Aamstrand Ropes & Twines

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Aamstrand Ropes & Twines
Aamstrand Ropes & Twines is listed in the Rope category in Manteno, Illinois. Displayed below is the only current social network for Aamstrand Ropes & Twines which at this time includes a Facebook page. The activity and popularity of Aamstrand Ropes & Twines on this social network gives it a ZapScore of 60.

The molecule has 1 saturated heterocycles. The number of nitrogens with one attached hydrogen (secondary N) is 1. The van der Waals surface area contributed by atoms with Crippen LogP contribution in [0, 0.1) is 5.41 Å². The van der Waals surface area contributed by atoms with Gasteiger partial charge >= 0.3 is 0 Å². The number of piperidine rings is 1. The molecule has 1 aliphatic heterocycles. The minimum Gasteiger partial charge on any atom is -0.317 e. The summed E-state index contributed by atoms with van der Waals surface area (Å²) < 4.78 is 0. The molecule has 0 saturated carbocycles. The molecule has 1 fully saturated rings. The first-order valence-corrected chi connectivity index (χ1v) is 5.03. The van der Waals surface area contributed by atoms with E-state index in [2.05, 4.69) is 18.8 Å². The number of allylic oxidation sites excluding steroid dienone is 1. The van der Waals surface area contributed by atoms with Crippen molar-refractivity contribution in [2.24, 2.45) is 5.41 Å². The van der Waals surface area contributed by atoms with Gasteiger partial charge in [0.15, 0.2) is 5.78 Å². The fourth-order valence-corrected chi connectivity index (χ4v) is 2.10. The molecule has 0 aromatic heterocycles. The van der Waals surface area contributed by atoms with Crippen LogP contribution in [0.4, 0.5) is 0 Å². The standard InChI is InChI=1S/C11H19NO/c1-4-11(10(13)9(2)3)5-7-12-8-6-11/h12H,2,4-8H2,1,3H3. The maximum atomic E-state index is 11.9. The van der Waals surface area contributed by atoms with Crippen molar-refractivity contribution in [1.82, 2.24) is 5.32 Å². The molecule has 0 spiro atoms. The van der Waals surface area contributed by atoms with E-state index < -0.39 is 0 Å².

Contact information for Aamstrand Ropes & Twines is:
711 N Grove St
Manteno, IL 60950
(815) 468-2100
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Social Posts for Aamstrand Ropes & Twines